Friday, December 5, 2014

Deborah Guzzi- Three Poems

A Villanelle for a Villain

Was I not too young, tell me truly, speak
the dew of life was still upon my face,
when I refused to take that final leap       
to loose my life when not yet at its peak.
I took a deathly kiss in his embrace.
Was I not too young, tell me truly, speak?
Unwise, unwise was I, or simply meek
how I mortally erred was a disgrace,
when I refused to take that final leap.     
No life was this, no haven for the weak
eternal, soulless, hell no resting place.
Was I not too young, tell me truly, speak?
Existence now bares a fetid reek
I've replaced the grace of heaven chaste,
when I refused to take that final leap.
I face the nightmares now, hear the shrieks, 
ah, remember there was dew on my face.
Was I not too young, tell me truly, speak
when I refused to take that final leap.
PoetrySoup 11/26/13
The Devil Made Me Do It
It had been a long night, an hour drive just to be with my sister. One must stay in touch with family; it’s the right thing to do. I don't even know what movie we saw. Here she was again in all her glory whining, and whimpering, about her conditions. Confined space is the wrong place to be with someone bi-polar. Sometimes, I think the family should mark her eruptions on a calendar, maybe there’s a pattern? She was hungry; her blood sugar was low; hurry, get her home!
“Geez Sis, if my life depended on carrying peanuts, I'd make damn sure I had them with me!” I my replied.
the sleet fell
through the headlight beams:
fog inside
“You bleeping self-centered witch!” Her reply.
And on and on, enumerating all my faults at the top of her lungs. Her face was darting back and forth across the stick shift like a viper. The weather was so bad, and her screaming so loud; I almost drove us up a telephone pole. The back road to her house was serpentine through a pinewood, and over narrow, slick, bridges. Well, about fifteen minutes into my dissection, I burst a gut.
“You need to have some control. Your diet is horrible. I wish you could see yourself eating. Your plate might as well be a trough.” There now I’ve gone and done it, I thought to myself. The little devil in me was all smiles. When we pulled into the driveway; she leapt out.
the car door
slams rattling the glass:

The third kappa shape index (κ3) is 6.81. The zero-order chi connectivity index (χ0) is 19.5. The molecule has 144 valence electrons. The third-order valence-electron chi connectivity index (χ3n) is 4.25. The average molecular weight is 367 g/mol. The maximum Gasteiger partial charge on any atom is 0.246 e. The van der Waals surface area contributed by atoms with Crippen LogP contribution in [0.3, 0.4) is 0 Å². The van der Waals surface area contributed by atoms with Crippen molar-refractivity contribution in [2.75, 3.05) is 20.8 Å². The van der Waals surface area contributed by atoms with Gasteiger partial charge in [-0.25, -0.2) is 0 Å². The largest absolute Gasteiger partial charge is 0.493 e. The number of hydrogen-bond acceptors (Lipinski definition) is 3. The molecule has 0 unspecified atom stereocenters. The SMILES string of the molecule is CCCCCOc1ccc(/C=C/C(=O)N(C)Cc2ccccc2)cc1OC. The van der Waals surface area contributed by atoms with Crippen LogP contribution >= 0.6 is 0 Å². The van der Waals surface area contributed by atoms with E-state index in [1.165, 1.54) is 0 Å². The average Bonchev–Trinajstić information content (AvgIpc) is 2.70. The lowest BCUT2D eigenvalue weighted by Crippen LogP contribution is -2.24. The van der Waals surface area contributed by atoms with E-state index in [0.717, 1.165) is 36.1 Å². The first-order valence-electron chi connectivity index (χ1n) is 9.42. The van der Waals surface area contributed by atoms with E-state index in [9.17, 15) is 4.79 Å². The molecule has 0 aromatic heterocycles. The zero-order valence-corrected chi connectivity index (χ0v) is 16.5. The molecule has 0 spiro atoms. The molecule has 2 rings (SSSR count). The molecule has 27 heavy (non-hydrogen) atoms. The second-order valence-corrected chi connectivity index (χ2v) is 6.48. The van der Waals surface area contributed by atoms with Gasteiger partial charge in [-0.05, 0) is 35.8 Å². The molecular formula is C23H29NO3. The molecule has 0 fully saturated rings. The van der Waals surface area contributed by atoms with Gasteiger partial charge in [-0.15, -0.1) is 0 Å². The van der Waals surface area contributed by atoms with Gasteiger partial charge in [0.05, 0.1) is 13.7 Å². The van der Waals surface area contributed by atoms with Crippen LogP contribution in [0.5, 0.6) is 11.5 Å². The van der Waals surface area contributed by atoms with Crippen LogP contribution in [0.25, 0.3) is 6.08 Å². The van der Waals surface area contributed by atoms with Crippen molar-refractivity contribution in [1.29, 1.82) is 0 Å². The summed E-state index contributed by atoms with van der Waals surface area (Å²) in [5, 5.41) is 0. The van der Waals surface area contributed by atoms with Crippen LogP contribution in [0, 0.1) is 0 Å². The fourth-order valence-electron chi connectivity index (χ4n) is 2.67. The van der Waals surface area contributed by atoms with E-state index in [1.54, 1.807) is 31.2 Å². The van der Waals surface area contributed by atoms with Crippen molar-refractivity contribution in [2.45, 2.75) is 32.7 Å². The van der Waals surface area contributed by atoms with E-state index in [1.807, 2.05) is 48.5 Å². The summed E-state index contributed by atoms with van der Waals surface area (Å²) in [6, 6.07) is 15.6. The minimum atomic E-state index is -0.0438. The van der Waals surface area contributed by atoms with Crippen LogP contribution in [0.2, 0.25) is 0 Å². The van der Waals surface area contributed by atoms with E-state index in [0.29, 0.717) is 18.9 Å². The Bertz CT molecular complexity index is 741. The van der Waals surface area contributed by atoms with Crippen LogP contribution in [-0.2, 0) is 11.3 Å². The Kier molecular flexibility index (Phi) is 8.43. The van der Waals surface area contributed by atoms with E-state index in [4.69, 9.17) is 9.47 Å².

eyes wet as rain glass
It only felt good for a moment. It was true; she did deserve the comment. She’d felt free to butcher me, but, it was wrong to try to hurt her. The momentary release, which felt so good, has given us months of anguish.

Poetry Soup 9/3/14
Gender inequity thought harmless, normal,
causes gendercide in dark alleys less formal.
In        India,      China,            and Pakistan
Girl children when born are killed out of hand.
Still wet from the womb and with no regret,
they are poisoned or starved, seen as a debt.
The cost of their life’s enormous     dowries;
for in parts of our world       they’re property.
Sold if they’re lucky to live as      chattel
closed in houses less valued than cattle.
Equality    denied            by fathers, sons
new prostitutes formed by girls on the run.
        What of the gender equity crisis I say
the twenty-first century, still this way?

Poetry Soup 7/23/09
Deborah Guzzi is a healing facilitator. She spends her days giving healing touch through massage, Japanese Shiatsu and Reiki. Occasionally, she writes for Massage and Aroma Therapy Magazines. She travels the world expanding her knowledge of healing modalities and writing inspiration. She has walked the Great Wall of China, seen Nepal (during the civil war), Japan, Egypt (two weeks before ‘The Arab Spring’), and most recently Peru. Her poetry appears in Magazines in the UK, Exsistere in Canada, Tincture in Australia, Cha:Asian Literary Review, China, others in India, Greece, and the USA.  

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